, , , , , ,

Exploring the work of OKFFI last week already gave us a glimpse of the mediatization of many facets of our lives, and of needs for new practices and regulation. This week’s post seeks to highlight some issues that may be novel to our field, and/or that may not be entirely new but that have become of uttermost importance, or that are issues facing us in the future. For each case, a media reform / internet rights effort will be highlighted:

NEW & NOW: Access

(Reading: W6: Mobile Leapfrogging.)

Access/right to information and communication has always been a site of concrete and discursive power struggles. (Think of the medieval times in Europe: Those who could read and write interpreted God’s will to lay people.) Ever since the the proliferation of the Internet, access to technology has become ever more crucial. For decades, we have discussed the so called digital divide, between the Global North and South (that still exists, see the Internet World Stats, as well as within countries (divides that are caused by age, geography, income).

But it seems that no matter how much more affordable technology and access become, some always have more access than others. As the reading (a policy brief for the New America Foundation) shows, Mobile Internet doesn’t allow quite the same opportunities than high speed broadband with the latest Mac.

This has been a concern for the SciDevNet – a news source for tech and science in development work.  Take a look at their amazing interactive visualization of what access and the lack thereof really meansPackaging information (hint hint!) is indeed a form of activism/advocacy.


NEW & NOW: Privacy

(Reading: W6: After Snowden.)

The rise of the so called Surveillance Society has been perhaps the biggest blow to digital utopians hoping for a more democratic, inclusive, and open world due to the Internet and mobile communications. As the technologist-anti-technologist Evgeny Morozov has famously noted, the very same platforms and apps that foster democratic action also can be used for control.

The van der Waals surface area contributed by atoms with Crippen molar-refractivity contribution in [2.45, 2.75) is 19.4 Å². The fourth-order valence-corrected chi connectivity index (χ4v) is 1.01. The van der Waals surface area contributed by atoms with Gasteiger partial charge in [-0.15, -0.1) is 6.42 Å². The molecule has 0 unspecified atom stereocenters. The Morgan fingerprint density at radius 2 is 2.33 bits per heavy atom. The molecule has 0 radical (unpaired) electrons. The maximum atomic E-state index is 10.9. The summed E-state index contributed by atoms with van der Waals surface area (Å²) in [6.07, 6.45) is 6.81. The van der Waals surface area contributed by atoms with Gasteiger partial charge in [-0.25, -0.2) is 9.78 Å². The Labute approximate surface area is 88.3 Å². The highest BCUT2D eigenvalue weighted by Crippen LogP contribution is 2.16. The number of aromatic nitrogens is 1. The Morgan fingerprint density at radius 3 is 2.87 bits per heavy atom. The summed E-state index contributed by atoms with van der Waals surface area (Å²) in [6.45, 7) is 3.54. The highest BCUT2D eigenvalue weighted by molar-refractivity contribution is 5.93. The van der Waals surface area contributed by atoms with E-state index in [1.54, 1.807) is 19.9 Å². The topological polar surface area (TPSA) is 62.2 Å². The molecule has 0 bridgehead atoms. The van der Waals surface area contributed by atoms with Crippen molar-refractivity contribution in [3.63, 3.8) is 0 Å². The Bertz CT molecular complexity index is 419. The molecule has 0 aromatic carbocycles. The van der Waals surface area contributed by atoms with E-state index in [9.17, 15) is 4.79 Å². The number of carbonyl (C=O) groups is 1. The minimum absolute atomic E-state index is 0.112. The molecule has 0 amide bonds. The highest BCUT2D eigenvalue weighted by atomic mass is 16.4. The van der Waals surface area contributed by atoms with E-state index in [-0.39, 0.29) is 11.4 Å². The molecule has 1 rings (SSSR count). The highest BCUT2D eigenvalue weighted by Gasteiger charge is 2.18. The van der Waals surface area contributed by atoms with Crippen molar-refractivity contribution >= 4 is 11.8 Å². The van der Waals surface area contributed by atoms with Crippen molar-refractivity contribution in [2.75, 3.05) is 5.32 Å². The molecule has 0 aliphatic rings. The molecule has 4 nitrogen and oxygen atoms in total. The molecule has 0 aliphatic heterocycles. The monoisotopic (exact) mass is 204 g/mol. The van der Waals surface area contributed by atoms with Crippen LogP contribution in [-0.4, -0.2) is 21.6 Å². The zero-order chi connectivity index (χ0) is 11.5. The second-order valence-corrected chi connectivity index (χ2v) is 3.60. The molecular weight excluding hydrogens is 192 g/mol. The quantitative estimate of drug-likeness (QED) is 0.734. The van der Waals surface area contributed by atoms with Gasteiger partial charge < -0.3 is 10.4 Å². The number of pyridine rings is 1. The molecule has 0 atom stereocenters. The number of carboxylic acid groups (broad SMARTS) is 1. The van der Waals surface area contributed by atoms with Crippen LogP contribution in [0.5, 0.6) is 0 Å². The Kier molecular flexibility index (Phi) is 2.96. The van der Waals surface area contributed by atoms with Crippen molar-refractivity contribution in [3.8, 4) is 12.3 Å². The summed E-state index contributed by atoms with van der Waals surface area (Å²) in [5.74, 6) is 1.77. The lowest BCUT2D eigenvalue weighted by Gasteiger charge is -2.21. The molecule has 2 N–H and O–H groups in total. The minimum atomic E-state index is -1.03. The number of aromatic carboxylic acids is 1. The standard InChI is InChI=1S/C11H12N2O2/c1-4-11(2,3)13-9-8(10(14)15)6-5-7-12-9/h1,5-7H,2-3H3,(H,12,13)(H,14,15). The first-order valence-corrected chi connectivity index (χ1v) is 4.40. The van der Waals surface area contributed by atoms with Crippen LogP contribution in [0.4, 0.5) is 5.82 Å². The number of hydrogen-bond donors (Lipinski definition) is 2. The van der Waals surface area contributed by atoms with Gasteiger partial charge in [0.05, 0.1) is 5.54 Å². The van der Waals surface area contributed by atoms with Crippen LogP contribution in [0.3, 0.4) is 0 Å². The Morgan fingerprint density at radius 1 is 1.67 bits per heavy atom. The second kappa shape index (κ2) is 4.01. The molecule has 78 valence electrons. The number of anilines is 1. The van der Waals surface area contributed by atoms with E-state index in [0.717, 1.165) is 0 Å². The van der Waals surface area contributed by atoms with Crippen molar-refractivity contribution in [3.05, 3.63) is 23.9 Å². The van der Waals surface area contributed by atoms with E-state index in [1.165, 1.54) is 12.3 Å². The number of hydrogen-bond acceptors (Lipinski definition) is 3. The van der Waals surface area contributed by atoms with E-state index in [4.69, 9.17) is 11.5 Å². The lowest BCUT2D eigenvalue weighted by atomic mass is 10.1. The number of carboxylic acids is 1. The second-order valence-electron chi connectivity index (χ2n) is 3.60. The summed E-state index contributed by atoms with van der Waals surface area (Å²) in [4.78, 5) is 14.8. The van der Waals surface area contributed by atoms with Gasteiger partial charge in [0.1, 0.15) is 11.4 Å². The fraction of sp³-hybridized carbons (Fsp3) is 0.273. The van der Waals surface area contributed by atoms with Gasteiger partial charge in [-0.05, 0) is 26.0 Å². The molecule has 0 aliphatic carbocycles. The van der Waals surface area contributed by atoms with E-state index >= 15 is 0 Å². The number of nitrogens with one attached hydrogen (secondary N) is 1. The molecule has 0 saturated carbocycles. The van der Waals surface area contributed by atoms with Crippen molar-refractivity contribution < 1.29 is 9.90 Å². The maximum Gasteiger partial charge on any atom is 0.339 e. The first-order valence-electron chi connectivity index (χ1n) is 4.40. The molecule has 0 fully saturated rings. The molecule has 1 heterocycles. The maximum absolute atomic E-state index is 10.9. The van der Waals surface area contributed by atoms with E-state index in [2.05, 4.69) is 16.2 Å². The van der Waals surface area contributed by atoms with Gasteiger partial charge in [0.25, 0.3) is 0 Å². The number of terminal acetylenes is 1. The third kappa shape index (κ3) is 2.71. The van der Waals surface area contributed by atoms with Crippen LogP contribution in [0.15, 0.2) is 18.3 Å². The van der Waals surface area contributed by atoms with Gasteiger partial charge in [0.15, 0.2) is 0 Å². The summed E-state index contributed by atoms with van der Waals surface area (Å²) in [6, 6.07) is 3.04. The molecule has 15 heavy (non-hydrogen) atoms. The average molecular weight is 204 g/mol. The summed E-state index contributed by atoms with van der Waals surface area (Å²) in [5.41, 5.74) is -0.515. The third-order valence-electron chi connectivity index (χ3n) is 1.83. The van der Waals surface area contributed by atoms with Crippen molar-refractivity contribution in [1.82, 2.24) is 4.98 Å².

But it’s not only governments that take part in surveillance. That is made possible by intermediaries — different platforms and other service providers.

The Ranking Digital Rights is a new research-advocacy project that measures how well companies protect individuals.  It launched the inaugural Corporate Accountability Index early November 2015. In this first phase, the project has assessed 16 internet and telecommunications companies according to 31 specific indicators.

Reviewing the ranking results, good news is hard to find. The highest scoring companies, the internet giants Google, Yahoo, Microsoft, Twitter, and the telecoms Vodafone and AT&T simply get a pass in securing users digital rights. But it is no surprise that corporate commitment to human rights pays off in practice. The companies that create policies to ensure digital rights, that collaborate with other stakeholders, and that assess their own actions and provide remedy, also fare well in securing users’ privacy.

The same could be said for the losers of the ranking: faring badly in one category means faring badly in most of them.  On privacy, as well as on the overall score, it was the Russian Mail.ru Ltd., with its VKontakte social network, Mail.ru email platform, and Mail.ru Agent messaging platform, that received fewer points than any other company in the entire Index. Given the national context of Mail.ru, this result is not surprising. For instance, Russian law requires all user data to be shared with authorities. As the project researchers note, ‘the line between government and private requests is generally blurry, creating strong disincentives for companies to disclose any type of requests for user data’.

Some unexpected results come from Europe. While data protection laws in the EU are stronger than those in the U.S. the two European companies assessed, Vodafone and Orange, disclose significantly less information about the data shared with the authorities than their American counterparts. In addition, the South Korean mobile platform company Kakao ranks relatively well, right after the big companies, and demonstrates that a serious regard to digital human rights is not only a Western quest by the giants. It can be effectively implemented elsewhere as well, by smaller, national telecoms. But, sadly, the most surprising observation is that not a single company of the total 16 shares any data or statistics on the volume or nature of content they remove, or on accounts being shut down in enforcement of terms of service.